October 17 will mark one year since the revolution in Lebanon started, where a series of peaceful protests initiated against the corrupt political class. With a gradually weakened economy, local currency evaporating, banks rationing their cash dollar reserves, and the fatal Port explosion, designers knew their brands would have to adapt. For designer Lara Khoury, such conditions make the future of her Evening Wear line in Beirut all the more uncertain. “I refuse to be part of this system, it’s theft, it’s just not fair,” she explains. It remains almost impossible to rely on local sales in Lebanon, when essential goods are priced almost 7 times their base price due to the hyperinflation. In the face of such devastation, it’s not a question of finding inspiration in crisis, but rethinking creative purpose and intent. “Before the explosion, I had started a project called the secret of survival. I realized people don’t need fancy clothes and evening wear right now, they need basics to protect themselves.” Lara picked 4 designs from her Golden collection and created a DIY sewing kit with patterns and instructions for individuals to create their own clothes. The kit contains patterns in 5 different sizes, and includes a guide sheet and sewing instruction sheet written in English and translated in Arabic. “This was my way of inspiring people who still have the ability to dress during these difficult times. Fashion can wait for now… The time will come when my sense of designing will come back with strength and motivation, I’m not worried about that. I just have a broken heart, and I need to heal.”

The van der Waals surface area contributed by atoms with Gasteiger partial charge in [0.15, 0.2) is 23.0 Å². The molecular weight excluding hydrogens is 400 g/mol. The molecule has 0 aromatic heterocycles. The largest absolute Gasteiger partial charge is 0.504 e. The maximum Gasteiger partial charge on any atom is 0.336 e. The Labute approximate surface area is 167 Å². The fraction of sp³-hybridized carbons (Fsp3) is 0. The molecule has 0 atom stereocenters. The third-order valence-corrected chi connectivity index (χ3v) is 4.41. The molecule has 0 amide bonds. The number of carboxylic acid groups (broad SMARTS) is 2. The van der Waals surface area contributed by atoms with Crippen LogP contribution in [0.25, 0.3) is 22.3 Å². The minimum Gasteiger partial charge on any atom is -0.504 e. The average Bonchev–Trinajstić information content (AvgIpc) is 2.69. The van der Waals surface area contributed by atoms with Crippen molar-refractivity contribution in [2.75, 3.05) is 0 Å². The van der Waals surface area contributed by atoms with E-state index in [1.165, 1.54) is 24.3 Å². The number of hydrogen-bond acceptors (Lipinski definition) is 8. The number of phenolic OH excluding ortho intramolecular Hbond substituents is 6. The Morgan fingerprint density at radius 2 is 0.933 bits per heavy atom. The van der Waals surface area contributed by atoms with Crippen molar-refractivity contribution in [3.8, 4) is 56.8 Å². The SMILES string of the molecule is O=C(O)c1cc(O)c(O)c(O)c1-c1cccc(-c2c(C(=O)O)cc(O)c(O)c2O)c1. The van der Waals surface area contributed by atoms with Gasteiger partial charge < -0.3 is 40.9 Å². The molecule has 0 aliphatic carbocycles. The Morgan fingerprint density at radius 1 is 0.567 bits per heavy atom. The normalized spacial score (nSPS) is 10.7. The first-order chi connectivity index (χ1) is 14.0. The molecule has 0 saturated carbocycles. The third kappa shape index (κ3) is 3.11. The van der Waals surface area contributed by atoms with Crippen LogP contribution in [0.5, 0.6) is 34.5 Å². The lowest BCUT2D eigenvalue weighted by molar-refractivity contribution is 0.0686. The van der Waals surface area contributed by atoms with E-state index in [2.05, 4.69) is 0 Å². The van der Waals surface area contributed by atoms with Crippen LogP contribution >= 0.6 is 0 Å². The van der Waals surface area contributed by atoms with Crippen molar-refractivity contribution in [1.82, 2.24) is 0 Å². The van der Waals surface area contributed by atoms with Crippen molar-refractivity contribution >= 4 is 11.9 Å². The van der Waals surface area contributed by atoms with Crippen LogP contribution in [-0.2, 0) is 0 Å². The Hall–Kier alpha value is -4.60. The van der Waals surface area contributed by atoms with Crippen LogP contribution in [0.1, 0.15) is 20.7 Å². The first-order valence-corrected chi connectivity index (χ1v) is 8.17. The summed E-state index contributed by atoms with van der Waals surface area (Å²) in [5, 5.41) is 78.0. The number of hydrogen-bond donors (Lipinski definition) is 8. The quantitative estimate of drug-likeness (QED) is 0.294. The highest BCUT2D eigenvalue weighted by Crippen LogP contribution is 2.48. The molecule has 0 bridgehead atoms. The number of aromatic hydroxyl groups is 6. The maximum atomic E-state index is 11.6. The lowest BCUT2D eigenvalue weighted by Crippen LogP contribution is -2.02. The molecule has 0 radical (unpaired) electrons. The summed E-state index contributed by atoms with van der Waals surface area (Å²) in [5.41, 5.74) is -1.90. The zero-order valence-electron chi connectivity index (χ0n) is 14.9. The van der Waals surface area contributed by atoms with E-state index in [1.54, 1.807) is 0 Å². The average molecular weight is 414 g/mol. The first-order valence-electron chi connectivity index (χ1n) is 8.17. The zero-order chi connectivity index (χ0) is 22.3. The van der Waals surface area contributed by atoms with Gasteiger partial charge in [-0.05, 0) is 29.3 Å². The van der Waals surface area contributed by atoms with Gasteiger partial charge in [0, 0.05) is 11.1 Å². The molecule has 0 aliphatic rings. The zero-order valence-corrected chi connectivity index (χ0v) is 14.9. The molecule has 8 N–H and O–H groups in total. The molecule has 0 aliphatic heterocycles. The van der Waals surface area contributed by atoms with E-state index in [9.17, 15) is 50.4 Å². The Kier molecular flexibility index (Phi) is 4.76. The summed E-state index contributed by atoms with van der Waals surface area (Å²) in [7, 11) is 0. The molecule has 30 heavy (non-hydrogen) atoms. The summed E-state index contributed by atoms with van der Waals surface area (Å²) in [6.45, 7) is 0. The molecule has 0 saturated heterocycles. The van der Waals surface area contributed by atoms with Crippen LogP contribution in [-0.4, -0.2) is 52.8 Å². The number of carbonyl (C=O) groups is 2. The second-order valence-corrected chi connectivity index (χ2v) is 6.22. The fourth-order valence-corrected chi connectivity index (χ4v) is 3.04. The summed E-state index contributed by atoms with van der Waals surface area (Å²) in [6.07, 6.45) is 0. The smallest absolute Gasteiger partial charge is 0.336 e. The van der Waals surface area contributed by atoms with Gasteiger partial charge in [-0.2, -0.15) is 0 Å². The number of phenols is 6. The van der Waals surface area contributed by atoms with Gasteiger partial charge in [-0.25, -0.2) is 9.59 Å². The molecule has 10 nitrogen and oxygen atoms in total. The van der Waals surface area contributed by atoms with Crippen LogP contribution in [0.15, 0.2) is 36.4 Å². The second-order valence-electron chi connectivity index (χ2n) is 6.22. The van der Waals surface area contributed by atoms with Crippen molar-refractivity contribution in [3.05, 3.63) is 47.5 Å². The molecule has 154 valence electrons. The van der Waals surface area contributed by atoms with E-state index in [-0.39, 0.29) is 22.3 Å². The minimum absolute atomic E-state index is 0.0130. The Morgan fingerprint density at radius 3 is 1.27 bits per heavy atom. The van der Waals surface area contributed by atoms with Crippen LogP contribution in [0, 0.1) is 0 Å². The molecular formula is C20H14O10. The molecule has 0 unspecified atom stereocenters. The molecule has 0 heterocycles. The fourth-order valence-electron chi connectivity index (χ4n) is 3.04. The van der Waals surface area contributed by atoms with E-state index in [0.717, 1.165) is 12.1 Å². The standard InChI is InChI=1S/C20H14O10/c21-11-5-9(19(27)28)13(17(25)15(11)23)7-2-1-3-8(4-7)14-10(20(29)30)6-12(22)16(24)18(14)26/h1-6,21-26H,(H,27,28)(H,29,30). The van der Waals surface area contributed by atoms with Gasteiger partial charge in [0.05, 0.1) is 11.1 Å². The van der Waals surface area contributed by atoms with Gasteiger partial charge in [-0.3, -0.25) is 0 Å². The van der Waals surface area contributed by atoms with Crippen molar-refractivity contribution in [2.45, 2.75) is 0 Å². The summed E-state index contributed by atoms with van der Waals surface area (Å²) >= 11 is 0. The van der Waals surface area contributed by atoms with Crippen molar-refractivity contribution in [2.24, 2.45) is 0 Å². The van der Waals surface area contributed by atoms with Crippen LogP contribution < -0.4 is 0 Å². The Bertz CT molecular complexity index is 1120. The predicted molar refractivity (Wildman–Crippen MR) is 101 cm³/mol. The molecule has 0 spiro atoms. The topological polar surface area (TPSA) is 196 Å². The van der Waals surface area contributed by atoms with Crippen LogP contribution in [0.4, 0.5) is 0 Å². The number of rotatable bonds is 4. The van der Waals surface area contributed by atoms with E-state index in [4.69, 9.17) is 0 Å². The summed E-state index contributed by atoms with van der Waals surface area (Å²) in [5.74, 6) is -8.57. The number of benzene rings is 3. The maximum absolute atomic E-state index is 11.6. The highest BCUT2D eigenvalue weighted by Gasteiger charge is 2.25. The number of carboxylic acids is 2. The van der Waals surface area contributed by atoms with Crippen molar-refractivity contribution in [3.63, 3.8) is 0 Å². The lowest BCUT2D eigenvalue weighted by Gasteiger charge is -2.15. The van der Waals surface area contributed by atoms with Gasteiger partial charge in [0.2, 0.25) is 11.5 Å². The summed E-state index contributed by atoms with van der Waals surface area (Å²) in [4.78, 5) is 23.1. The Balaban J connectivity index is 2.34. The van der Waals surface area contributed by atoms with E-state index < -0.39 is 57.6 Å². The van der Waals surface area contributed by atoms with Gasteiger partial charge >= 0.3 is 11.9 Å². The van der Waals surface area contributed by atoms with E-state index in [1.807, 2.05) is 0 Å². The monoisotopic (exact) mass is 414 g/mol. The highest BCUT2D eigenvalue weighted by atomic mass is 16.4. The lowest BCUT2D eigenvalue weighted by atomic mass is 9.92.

The morning after the August 4th explosion, hundreds of youth showed up to the most damaged neighborhoods and began organizing clean up efforts. Immediate on-the-ground relief started, from assessing damages to dispatching food. Citizens fully recognized if they didn’t do this themselves, no one would. Two months later the cruel reality remains the same, with a heavier aftershock to those who are still in Beirut. Desperate to rebuild, not knowing for whom, as so many feel there is no choice left but to leave. “The support we received on the ground and from abroad has been overwhelming, but we still need a lot to be able to get back on our feet. For those who are staying and for those who are leaving, everyone needs help. We know that to be a stranger in a foreign country is very difficult, but so is to be home in a destroyed country,” says Lara.